So I had the huge pleasure of seeing Saul Williams
perform at the London Word Festival
last week. It turned out it was a spoken word event rather than a performance of the new album, but to be honest I didn’t mind. He’s an amazingly charismatic performer, with real presence on the stage and an almost magical ability to connect with the audience – he had the whole place pretty much captivated (and very excited). And I was both surprised and pleased to find that he had a silliness and playfulness that balanced/matched his poetic intensity.
Part of the pleasure of hearing him perform was that so much of it was familiar – from Slam
, his albums
and the books
of his I’ve been reading; he ended his performance with the first section of last week’s collection, , said the shotgun to the head
– which was really special, given that I’d just read it that morning.
, said the shotgun to the head is basically one long book-length poem, about a kiss that changes the poet’s life (‘here is the account of a man so ravished by a kiss that it distorts his highest and lowest frequencies of understanding’). Divided into ten ‘chapters’, it’s laid out on the page in different fonts, weights and settings, which added to the playful nature of the book (and made it fun to read).
As with She
there was a lot in it
that went way over my head, but the lyrical inventiveness of Williams’ writing made it a pleasure to read nonetheless (and I was reassured by his own confession, on Monday, that he’s not entirely sure what everything he writes actually means). But thinking about understanding poetry got me thinking about the fact that modern poetry would be more accessible if the reader has an awareness of what’s gone before – that is, twentieth-century poetry – of which I personally am largely ignorant, beyond Yeats and Eliot. Saul Williams’ poetry is clearly hugely influenced by beat poetry (he quotes Bob Kaufman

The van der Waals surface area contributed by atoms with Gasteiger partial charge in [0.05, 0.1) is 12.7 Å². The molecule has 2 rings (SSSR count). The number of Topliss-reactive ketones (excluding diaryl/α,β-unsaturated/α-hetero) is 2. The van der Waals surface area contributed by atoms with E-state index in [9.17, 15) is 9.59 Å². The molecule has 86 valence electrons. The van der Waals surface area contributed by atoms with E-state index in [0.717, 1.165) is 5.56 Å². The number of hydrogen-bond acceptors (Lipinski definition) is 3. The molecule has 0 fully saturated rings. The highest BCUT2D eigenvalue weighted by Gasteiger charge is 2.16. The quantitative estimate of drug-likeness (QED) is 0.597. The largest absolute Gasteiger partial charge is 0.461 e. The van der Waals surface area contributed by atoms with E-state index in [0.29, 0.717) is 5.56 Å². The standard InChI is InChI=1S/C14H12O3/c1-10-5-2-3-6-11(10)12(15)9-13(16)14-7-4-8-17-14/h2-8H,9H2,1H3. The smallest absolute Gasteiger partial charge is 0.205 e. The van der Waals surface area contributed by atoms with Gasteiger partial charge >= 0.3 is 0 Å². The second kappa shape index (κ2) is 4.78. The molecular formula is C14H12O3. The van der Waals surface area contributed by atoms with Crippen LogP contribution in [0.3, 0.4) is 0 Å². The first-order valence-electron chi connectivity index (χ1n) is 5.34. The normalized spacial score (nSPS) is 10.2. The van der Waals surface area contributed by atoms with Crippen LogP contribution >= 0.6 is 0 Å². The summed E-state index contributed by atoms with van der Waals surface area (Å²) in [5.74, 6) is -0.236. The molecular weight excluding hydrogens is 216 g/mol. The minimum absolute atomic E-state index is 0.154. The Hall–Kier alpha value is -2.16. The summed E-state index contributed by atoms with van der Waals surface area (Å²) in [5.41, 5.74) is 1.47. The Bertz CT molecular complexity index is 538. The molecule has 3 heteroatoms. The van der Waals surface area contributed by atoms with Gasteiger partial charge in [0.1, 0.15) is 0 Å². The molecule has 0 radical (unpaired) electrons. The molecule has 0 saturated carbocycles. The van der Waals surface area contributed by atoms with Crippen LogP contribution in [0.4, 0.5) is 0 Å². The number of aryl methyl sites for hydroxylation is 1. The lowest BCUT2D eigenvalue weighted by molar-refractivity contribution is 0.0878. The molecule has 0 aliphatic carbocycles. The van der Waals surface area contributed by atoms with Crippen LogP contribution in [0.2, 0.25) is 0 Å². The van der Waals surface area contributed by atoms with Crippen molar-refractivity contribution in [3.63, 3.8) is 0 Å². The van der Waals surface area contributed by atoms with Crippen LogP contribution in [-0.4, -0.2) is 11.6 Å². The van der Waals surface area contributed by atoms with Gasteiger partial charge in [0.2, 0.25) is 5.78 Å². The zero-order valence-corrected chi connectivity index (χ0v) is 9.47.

in , said the shotgun
…), and again, I’ve read nothing of any of the beat poets.
So I went looking for an introduction to twentieth-century poetry, to fill in a few of the gaps for me. I didn’t really find the book I was looking for, but I did get hold of Ruth Padel’s 52 Ways of Looking at a Poem
(nicely synchronous I thought), which looked like it was worth buying for the excellent introduction (the ‘rules’ of modern poetry and the renaissance of British poetry) alone. I haven’t finished it yet but she makes the excellent point that 1: not only is the ‘difficulty’ part of the pleasure of reading poetry – ‘the sound or music of the poem seduces the ear and lures in our imagination to make us work at understanding the meaning’ – but also 2: we are used to difficulty in other art forms – films, comedy and so on – it’s just that most people haven’t kept pace with the way poetry evolved over the twentieth century. Just as modern poetry can be baffling if you haven’t read anything beyond the Romantics, so would modern cinema – its plots, editing and so on – be utterly confusing if you had stopped watching cinema when it was still silent and black and white. (Of course the bulk of the book is a collection of fifty-two columns on individual poems that were initially published in the Independent
, and I’m looking forward to getting stuck into them, too; maybe, too, they’ll help me up my game a little in terms of writing this blog.)
So thanks for the prompt to go a little deeper, Saul. Again, due to there being no separate poems as such I can’t pull out any favourites. But here’s the opening, with the Bob Kaufman quote:
children of the night,
bearers of the day torch:
scorched and burned.
the dam is broken.
the curse is fled.
once muddied and still,
the river runs
those ships that never sailed
the ones with their seacocks open
that were scuttled in their stalls
i bring them back
HUGE AND INTRANSITORY
and let them sail
And here’s a fantastic picture of the man in action:
(photo © Liberation Frequency, from this set on flickr)
, said the shotgun to the head, Saul Williams (MTV Books, 2003)